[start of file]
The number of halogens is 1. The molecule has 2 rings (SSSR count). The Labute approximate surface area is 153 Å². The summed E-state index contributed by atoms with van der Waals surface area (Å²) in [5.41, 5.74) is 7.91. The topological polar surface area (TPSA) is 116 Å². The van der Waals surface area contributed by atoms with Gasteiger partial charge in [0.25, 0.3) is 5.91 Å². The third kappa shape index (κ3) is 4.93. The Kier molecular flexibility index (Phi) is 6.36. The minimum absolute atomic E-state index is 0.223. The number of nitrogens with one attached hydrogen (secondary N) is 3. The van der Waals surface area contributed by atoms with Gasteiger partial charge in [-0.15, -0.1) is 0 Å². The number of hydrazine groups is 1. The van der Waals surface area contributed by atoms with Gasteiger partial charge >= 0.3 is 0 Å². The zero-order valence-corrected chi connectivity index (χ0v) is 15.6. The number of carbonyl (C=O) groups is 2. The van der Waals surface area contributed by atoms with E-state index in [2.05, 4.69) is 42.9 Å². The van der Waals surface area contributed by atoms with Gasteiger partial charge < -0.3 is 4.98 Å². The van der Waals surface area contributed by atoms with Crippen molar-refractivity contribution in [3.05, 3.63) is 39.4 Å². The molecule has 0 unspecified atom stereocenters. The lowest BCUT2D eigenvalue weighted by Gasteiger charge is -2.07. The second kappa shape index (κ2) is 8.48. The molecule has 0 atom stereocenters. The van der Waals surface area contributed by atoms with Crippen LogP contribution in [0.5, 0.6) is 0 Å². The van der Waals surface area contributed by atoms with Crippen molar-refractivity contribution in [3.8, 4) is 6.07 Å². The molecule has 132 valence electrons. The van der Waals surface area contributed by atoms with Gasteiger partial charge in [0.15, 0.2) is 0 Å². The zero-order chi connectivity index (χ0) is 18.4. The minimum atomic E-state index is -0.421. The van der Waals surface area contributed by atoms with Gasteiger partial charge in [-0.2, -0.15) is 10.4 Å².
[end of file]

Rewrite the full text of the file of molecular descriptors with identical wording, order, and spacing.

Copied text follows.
The number of halogens is 1. The molecule has 2 rings (SSSR count). The Labute approximate surface area is 153 Å². The summed E-state index contributed by atoms with van der Waals surface area (Å²) in [5.41, 5.74) is 7.91. The topological polar surface area (TPSA) is 116 Å². The van der Waals surface area contributed by atoms with Gasteiger partial charge in [0.25, 0.3) is 5.91 Å². The third kappa shape index (κ3) is 4.93. The Kier molecular flexibility index (Phi) is 6.36. The minimum absolute atomic E-state index is 0.223. The number of nitrogens with one attached hydrogen (secondary N) is 3. The van der Waals surface area contributed by atoms with Gasteiger partial charge in [-0.15, -0.1) is 0 Å². The number of hydrazine groups is 1. The van der Waals surface area contributed by atoms with Gasteiger partial charge >= 0.3 is 0 Å². The zero-order valence-corrected chi connectivity index (χ0v) is 15.6. The number of carbonyl (C=O) groups is 2. The van der Waals surface area contributed by atoms with E-state index in [2.05, 4.69) is 42.9 Å². The van der Waals surface area contributed by atoms with Gasteiger partial charge < -0.3 is 4.98 Å². The van der Waals surface area contributed by atoms with Crippen molar-refractivity contribution in [3.05, 3.63) is 39.4 Å². The molecule has 0 unspecified atom stereocenters. The lowest BCUT2D eigenvalue weighted by Gasteiger charge is -2.07. The second kappa shape index (κ2) is 8.48. The molecule has 0 atom stereocenters. The van der Waals surface area contributed by atoms with Crippen LogP contribution in [0.5, 0.6) is 0 Å². The van der Waals surface area contributed by atoms with Crippen molar-refractivity contribution in [3.8, 4) is 6.07 Å². The molecule has 132 valence electrons. The van der Waals surface area contributed by atoms with Gasteiger partial charge in [0.15, 0.2) is 0 Å². The zero-order chi connectivity index (χ0) is 18.4. The minimum atomic E-state index is -0.421. The van der Waals surface area contributed by atoms with Gasteiger partial charge in [-0.2, -0.15) is 10.4 Å².